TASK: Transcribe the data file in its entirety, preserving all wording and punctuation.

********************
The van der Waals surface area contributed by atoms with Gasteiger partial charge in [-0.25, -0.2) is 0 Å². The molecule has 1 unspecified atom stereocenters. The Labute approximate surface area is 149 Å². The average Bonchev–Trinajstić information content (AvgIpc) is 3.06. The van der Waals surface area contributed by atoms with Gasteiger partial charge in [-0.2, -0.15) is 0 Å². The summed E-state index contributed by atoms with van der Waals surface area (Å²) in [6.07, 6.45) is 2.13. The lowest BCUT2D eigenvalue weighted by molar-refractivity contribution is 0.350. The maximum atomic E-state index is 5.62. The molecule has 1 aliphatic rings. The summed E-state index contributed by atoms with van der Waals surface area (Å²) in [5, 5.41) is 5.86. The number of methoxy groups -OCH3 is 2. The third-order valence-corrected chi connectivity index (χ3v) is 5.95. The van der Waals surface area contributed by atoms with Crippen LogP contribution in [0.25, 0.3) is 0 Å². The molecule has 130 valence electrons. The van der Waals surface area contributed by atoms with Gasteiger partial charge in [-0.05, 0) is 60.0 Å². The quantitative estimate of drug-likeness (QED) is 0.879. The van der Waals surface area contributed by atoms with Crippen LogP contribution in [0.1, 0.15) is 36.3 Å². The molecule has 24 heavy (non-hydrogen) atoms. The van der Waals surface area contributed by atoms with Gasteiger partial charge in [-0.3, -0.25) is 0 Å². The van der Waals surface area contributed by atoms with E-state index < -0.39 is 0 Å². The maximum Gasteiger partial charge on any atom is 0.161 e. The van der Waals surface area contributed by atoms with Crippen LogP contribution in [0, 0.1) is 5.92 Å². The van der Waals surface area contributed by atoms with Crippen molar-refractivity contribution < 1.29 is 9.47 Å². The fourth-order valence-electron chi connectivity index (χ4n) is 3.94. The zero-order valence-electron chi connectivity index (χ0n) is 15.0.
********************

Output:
The van der Waals surface area contributed by atoms with Gasteiger partial charge in [-0.25, -0.2) is 0 Å². The molecule has 1 unspecified atom stereocenters. The Labute approximate surface area is 149 Å². The average Bonchev–Trinajstić information content (AvgIpc) is 3.06. The van der Waals surface area contributed by atoms with Gasteiger partial charge in [-0.2, -0.15) is 0 Å². The summed E-state index contributed by atoms with van der Waals surface area (Å²) in [6.07, 6.45) is 2.13. The lowest BCUT2D eigenvalue weighted by molar-refractivity contribution is 0.350. The maximum atomic E-state index is 5.62. The molecule has 1 aliphatic rings. The summed E-state index contributed by atoms with van der Waals surface area (Å²) in [5, 5.41) is 5.86. The number of methoxy groups -OCH3 is 2. The third-order valence-corrected chi connectivity index (χ3v) is 5.95. The van der Waals surface area contributed by atoms with Crippen LogP contribution in [0.25, 0.3) is 0 Å². The molecule has 130 valence electrons. The van der Waals surface area contributed by atoms with Gasteiger partial charge in [-0.05, 0) is 60.0 Å². The quantitative estimate of drug-likeness (QED) is 0.879. The van der Waals surface area contributed by atoms with Crippen LogP contribution in [0.1, 0.15) is 36.3 Å². The molecule has 24 heavy (non-hydrogen) atoms. The van der Waals surface area contributed by atoms with Gasteiger partial charge in [-0.3, -0.25) is 0 Å². The van der Waals surface area contributed by atoms with E-state index < -0.39 is 0 Å². The maximum Gasteiger partial charge on any atom is 0.161 e. The van der Waals surface area contributed by atoms with Crippen LogP contribution in [0, 0.1) is 5.92 Å². The van der Waals surface area contributed by atoms with Crippen molar-refractivity contribution < 1.29 is 9.47 Å². The fourth-order valence-electron chi connectivity index (χ4n) is 3.94. The zero-order valence-electron chi connectivity index (χ0n) is 15.0.